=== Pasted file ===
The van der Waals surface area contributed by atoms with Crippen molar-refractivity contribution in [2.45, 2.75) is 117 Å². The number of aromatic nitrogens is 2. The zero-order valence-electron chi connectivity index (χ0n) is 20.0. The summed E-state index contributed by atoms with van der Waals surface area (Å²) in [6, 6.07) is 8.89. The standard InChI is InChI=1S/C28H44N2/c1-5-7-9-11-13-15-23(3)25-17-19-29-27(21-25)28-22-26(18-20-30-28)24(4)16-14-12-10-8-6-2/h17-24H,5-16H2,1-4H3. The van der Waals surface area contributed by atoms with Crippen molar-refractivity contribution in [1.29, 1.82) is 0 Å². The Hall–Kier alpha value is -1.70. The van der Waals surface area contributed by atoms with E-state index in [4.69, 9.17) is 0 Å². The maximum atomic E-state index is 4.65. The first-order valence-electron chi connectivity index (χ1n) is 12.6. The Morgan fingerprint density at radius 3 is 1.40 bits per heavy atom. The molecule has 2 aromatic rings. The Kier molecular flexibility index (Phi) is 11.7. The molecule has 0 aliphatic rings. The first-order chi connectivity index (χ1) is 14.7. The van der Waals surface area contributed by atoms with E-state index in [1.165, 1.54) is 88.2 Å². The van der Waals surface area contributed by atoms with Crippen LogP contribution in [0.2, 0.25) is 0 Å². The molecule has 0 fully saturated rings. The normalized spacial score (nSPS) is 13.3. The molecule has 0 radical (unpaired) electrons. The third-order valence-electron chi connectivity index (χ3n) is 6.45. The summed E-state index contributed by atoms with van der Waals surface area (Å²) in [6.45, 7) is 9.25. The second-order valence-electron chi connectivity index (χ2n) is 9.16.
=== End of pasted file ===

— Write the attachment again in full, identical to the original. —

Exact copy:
The van der Waals surface area contributed by atoms with Crippen molar-refractivity contribution in [2.45, 2.75) is 117 Å². The number of aromatic nitrogens is 2. The zero-order valence-electron chi connectivity index (χ0n) is 20.0. The summed E-state index contributed by atoms with van der Waals surface area (Å²) in [6, 6.07) is 8.89. The standard InChI is InChI=1S/C28H44N2/c1-5-7-9-11-13-15-23(3)25-17-19-29-27(21-25)28-22-26(18-20-30-28)24(4)16-14-12-10-8-6-2/h17-24H,5-16H2,1-4H3. The van der Waals surface area contributed by atoms with Crippen molar-refractivity contribution in [1.29, 1.82) is 0 Å². The Hall–Kier alpha value is -1.70. The van der Waals surface area contributed by atoms with E-state index in [4.69, 9.17) is 0 Å². The maximum atomic E-state index is 4.65. The first-order valence-electron chi connectivity index (χ1n) is 12.6. The Morgan fingerprint density at radius 3 is 1.40 bits per heavy atom. The molecule has 2 aromatic rings. The Kier molecular flexibility index (Phi) is 11.7. The molecule has 0 aliphatic rings. The first-order chi connectivity index (χ1) is 14.7. The van der Waals surface area contributed by atoms with E-state index in [1.165, 1.54) is 88.2 Å². The van der Waals surface area contributed by atoms with Crippen LogP contribution in [0.2, 0.25) is 0 Å². The molecule has 0 fully saturated rings. The normalized spacial score (nSPS) is 13.3. The molecule has 0 radical (unpaired) electrons. The third-order valence-electron chi connectivity index (χ3n) is 6.45. The summed E-state index contributed by atoms with van der Waals surface area (Å²) in [6.45, 7) is 9.25. The second-order valence-electron chi connectivity index (χ2n) is 9.16.